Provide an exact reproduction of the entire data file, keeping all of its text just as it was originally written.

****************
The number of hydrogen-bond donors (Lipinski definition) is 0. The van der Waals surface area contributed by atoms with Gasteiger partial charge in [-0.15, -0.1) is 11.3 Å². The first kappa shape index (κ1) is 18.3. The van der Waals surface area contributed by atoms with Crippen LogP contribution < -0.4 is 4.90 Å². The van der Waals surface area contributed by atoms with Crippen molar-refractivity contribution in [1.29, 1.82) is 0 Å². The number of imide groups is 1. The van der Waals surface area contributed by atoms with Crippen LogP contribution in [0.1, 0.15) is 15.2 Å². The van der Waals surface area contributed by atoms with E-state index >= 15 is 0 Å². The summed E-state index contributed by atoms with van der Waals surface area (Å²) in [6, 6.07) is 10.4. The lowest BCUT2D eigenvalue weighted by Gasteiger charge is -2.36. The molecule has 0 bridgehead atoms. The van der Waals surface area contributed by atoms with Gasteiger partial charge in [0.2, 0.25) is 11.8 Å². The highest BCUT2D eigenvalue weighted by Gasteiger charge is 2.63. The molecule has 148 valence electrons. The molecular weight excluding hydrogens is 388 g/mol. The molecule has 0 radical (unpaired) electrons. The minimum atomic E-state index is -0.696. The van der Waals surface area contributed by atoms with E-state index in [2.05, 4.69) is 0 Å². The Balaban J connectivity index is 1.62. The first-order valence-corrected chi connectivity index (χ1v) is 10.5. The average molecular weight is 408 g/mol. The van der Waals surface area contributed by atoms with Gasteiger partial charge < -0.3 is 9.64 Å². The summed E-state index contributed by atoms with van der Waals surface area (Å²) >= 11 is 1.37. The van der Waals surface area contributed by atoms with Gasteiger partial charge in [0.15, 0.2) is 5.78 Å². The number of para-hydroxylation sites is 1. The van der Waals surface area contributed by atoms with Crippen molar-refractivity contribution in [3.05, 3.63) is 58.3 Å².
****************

The number of hydrogen-bond donors (Lipinski definition) is 0. The van der Waals surface area contributed by atoms with Gasteiger partial charge in [-0.15, -0.1) is 11.3 Å². The first kappa shape index (κ1) is 18.3. The van der Waals surface area contributed by atoms with Crippen LogP contribution < -0.4 is 4.90 Å². The van der Waals surface area contributed by atoms with Crippen molar-refractivity contribution in [1.29, 1.82) is 0 Å². The number of imide groups is 1. The van der Waals surface area contributed by atoms with Crippen LogP contribution in [0.1, 0.15) is 15.2 Å². The van der Waals surface area contributed by atoms with E-state index >= 15 is 0 Å². The summed E-state index contributed by atoms with van der Waals surface area (Å²) in [6, 6.07) is 10.4. The lowest BCUT2D eigenvalue weighted by Gasteiger charge is -2.36. The molecule has 0 bridgehead atoms. The van der Waals surface area contributed by atoms with Gasteiger partial charge in [0.2, 0.25) is 11.8 Å². The highest BCUT2D eigenvalue weighted by Gasteiger charge is 2.63. The molecule has 148 valence electrons. The molecular weight excluding hydrogens is 388 g/mol. The molecule has 0 radical (unpaired) electrons. The minimum atomic E-state index is -0.696. The van der Waals surface area contributed by atoms with E-state index in [2.05, 4.69) is 0 Å². The Balaban J connectivity index is 1.62. The first-order valence-corrected chi connectivity index (χ1v) is 10.5. The average molecular weight is 408 g/mol. The van der Waals surface area contributed by atoms with Gasteiger partial charge < -0.3 is 9.64 Å². The summed E-state index contributed by atoms with van der Waals surface area (Å²) >= 11 is 1.37. The van der Waals surface area contributed by atoms with Gasteiger partial charge in [0.15, 0.2) is 5.78 Å². The number of para-hydroxylation sites is 1. The van der Waals surface area contributed by atoms with Crippen molar-refractivity contribution in [3.05, 3.63) is 58.3 Å².